• The definition includes overly vague terminology and did not stem from the scientific literature nor clearly relate to the statutory definition of critical habitat; and
  • Relying on the best available scientific data, on a case-by-case basis, is the best way to determine whether unoccupied areas are habitat for a species.

A final rule rescinding the habitat definition could be issued by early 2022.  If the definition is rescinded, the Services will return to their prior approach where there was no regulatory definition of “habitat,” and they may be more likely to designate areas as critical habitat that lack conditions necessary to support life process of the relevant species.

Second, FWS proposes to rescind the December 18, 2020 regulation that revised FWS’s process for considering exclusions whether to exclude areas from designation as critical habitat pursuant to ESA § 4(b)(2). 86 Fed. Reg. 59,346.  The ESA authorizes the Services to exclude particular areas from a designation of critical habitat, if the benefits of exclusion outweigh the benefits of inclusion, taking into account economic, national security and other impacts of designation. In February 2016, under the Obama Administration, the Services issued a joint policy describing how they determine whether to exclude areas from critical habitat designations.  In December 2020, FWS, under the Trump Administration, issued a final rule specifying the process for exclusion determinations.  85 Fed. Reg. 82, 376 (Dec. 18, 2020).  This rule superseded the 2016 policy.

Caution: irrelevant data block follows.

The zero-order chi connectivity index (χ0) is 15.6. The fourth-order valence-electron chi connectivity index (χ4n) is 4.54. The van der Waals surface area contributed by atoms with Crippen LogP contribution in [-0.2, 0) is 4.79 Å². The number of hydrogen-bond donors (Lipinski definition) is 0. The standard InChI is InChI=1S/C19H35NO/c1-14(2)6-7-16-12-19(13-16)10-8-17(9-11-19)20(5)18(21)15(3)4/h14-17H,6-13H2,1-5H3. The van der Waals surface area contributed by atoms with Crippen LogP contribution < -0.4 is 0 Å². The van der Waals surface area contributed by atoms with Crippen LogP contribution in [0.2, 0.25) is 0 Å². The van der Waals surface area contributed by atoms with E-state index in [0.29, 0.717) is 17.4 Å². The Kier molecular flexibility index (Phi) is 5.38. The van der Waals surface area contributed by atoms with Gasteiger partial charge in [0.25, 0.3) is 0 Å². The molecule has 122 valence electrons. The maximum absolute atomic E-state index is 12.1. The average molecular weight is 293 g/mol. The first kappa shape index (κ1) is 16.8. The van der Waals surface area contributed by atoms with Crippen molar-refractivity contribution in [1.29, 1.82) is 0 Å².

The proposal acknowledges FWS is adopting commenters’ criticisms of the 2020 exclusion rule to support its reversal of position, noting that the rule:

  • Provides too much weight to proponents of exclusions and to parties “directly affected” by designations;
  • Is too “rigid, thereby limiting the Service’s exercise of discretion; and
  • Created confusion because it applies only to FWS, while NMFS continues to apply the 2016 policy.

A final rule could be issued by early 2022.  FWS proposes to rescind this regulation in its entirety and revert to implementation of the Services’ regulations, 50 C.F.R. § 424.19 and the Services’ 2016 policy on § 4(b)(2) exclusions.  As a result, FWS would have more discretion whether to exclude areas from a future designation of critical habitat.

Our team of experienced environmental lawyers and litigators, which includes nationally recognized leaders for wildlife law, understands that commercial success and wildlife conservation can go hand in hand.  We help corporations, landowners, developers, investors, industry groups and coalitions address every aspect of wildlife law, including regulatory developments, project permitting, consultation, incidental take approval, habitat planning, and litigation.  Our lawyers are at the forefront of major regulatory developments, and we help our clients understand administrative requirements and conservation opportunities to plan and position for the future.